“What’s the matter?” asked the head waiter anxiously.
Already the new-comer was supporting Mr. Grimm on his knee, and flicking water in his face.
“Nothing serious, I fancy,” he answered shortly. “He’s subject to these little attacks.”
“What are they? Who is he?”
The stranger tore at Mr. Grimm’s collar until it came loose, then he fell to chafing the still hands.
“He is a Mr. Grimm, a government employee—I know him,” he answered again. “I imagine it’s nothing more serious than indigestion.”
A little knot had gathered about them, with offers of assistance.
“Waiter, hadn’t you better send for a physician?” some one suggested.
“I’m a physician,” the stranger put in impatiently. “Have some one call a cab, and I’ll see that he’s taken home. It happens that we live in the same apartment house, just a few blocks from here.”
Obedient to the crisply-spoken directions, a cab was called, and five minutes later Mr. Grimm, still insensible, was lifted into it. The stranger took a seat beside him, the cabby touched his horse with a whip, and the vehicle fell into the endless, moving line.
A SLIP OF PAPER
When the light of returning consciousness finally pierced the black lethargy that enshrouded him, Mr. Grimm’s mind was a chaos of vagrant, absurd fantasies; then slowly, slowly, realization struggled back to its own, and he came to know things. First was the knowledge that he was lying flat on his back, on a couch, it seemed; then, that he was in the dark—an utter, abject darkness. And finally came an overwhelming sense of silence.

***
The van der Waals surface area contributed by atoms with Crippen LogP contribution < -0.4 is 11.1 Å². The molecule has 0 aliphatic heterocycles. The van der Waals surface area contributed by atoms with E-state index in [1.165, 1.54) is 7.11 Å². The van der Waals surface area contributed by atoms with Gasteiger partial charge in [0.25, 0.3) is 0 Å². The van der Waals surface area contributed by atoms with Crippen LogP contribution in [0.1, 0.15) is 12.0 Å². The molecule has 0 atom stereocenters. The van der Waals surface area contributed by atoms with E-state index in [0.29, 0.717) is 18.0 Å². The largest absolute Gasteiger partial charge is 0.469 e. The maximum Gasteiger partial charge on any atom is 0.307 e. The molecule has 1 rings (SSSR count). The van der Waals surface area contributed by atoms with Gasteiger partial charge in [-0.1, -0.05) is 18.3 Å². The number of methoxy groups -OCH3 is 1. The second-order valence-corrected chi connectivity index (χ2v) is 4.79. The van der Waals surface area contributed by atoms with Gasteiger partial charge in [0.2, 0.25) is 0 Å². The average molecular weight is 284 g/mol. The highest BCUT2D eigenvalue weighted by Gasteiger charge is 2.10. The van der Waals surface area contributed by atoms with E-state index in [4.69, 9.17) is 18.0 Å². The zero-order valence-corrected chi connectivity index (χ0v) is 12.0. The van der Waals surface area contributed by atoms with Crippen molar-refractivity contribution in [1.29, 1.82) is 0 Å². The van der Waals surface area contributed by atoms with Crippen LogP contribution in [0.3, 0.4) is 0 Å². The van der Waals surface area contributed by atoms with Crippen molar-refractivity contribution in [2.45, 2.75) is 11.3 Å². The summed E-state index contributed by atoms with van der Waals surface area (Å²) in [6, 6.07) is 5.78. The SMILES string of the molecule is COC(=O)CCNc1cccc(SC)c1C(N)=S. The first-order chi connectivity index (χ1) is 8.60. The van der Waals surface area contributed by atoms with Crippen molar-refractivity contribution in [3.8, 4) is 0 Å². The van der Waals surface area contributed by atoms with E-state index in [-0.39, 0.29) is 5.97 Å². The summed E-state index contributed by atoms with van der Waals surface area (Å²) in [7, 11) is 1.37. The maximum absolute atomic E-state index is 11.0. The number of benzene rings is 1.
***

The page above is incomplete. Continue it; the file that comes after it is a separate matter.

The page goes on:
For a while he lay motionless, with not even the movement of an eye-lash to indicate consciousness, wrapped in a delicious languor. Gradually this passed and the feeble flutter of his heart grew into a steady, rhythmic beat. The keen brain was awakening; he was beginning to remember. What had happened? He knew only that in some manner a drug had been administered to him, a bitter dose tasting of opium; that speechlessly, he had fought against it, that he had risen from the table in the restaurant, and that he had fallen. All the rest was blank.
With eyes still closed, and nerveless hands inert at his sides he listened, the while he turned the situation over in speculative mood. The waiter had administered the drug, of course, unless—unless it had been the courteous stranger who had replaced the newspaper on the table! That thought opened new fields of conjecture. Mr. Grimm had no recollection of ever having seen him before; and he had paid only the enforced attention of politeness to him. And why had the drug been administered? Vaguely, incoherently, Mr. Grimm imagined that in some way it had to do with the great international plot of war in which Miss Thorne was so delicate and vital an instrument.